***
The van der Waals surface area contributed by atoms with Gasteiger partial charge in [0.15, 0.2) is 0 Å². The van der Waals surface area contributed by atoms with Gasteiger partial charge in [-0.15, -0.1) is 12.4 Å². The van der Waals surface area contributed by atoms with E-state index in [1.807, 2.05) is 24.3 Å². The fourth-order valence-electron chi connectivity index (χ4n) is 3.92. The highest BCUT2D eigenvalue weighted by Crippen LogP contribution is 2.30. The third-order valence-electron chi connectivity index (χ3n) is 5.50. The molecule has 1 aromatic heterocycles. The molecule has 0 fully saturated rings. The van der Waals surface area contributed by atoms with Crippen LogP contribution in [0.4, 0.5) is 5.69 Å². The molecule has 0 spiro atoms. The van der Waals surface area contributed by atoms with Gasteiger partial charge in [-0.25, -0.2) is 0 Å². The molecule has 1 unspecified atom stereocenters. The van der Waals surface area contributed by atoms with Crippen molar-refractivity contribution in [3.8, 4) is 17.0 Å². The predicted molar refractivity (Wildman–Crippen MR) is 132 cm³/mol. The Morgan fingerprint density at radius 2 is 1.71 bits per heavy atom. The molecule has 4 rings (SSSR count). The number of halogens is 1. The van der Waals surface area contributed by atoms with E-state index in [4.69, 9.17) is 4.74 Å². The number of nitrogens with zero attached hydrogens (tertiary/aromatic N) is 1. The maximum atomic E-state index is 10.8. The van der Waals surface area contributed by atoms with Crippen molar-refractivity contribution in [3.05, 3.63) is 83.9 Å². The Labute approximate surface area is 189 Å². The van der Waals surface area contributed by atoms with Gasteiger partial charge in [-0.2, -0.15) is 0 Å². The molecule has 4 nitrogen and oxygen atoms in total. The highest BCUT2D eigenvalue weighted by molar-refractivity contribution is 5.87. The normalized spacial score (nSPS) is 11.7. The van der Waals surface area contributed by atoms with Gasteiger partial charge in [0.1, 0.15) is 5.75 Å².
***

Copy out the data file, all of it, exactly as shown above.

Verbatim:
The van der Waals surface area contributed by atoms with Gasteiger partial charge in [0.15, 0.2) is 0 Å². The van der Waals surface area contributed by atoms with Gasteiger partial charge in [-0.15, -0.1) is 12.4 Å². The van der Waals surface area contributed by atoms with E-state index in [1.807, 2.05) is 24.3 Å². The fourth-order valence-electron chi connectivity index (χ4n) is 3.92. The highest BCUT2D eigenvalue weighted by Crippen LogP contribution is 2.30. The third-order valence-electron chi connectivity index (χ3n) is 5.50. The molecule has 1 aromatic heterocycles. The molecule has 0 fully saturated rings. The van der Waals surface area contributed by atoms with Crippen LogP contribution in [0.4, 0.5) is 5.69 Å². The molecule has 0 spiro atoms. The van der Waals surface area contributed by atoms with Gasteiger partial charge in [-0.25, -0.2) is 0 Å². The molecule has 1 unspecified atom stereocenters. The van der Waals surface area contributed by atoms with Crippen molar-refractivity contribution in [3.8, 4) is 17.0 Å². The predicted molar refractivity (Wildman–Crippen MR) is 132 cm³/mol. The Morgan fingerprint density at radius 2 is 1.71 bits per heavy atom. The molecule has 4 rings (SSSR count). The number of halogens is 1. The van der Waals surface area contributed by atoms with E-state index in [4.69, 9.17) is 4.74 Å². The number of nitrogens with zero attached hydrogens (tertiary/aromatic N) is 1. The maximum atomic E-state index is 10.8. The van der Waals surface area contributed by atoms with Crippen molar-refractivity contribution in [3.05, 3.63) is 83.9 Å². The Labute approximate surface area is 189 Å². The van der Waals surface area contributed by atoms with Gasteiger partial charge in [-0.2, -0.15) is 0 Å². The molecule has 4 nitrogen and oxygen atoms in total. The highest BCUT2D eigenvalue weighted by molar-refractivity contribution is 5.87. The normalized spacial score (nSPS) is 11.7. The van der Waals surface area contributed by atoms with Gasteiger partial charge in [0.1, 0.15) is 5.75 Å².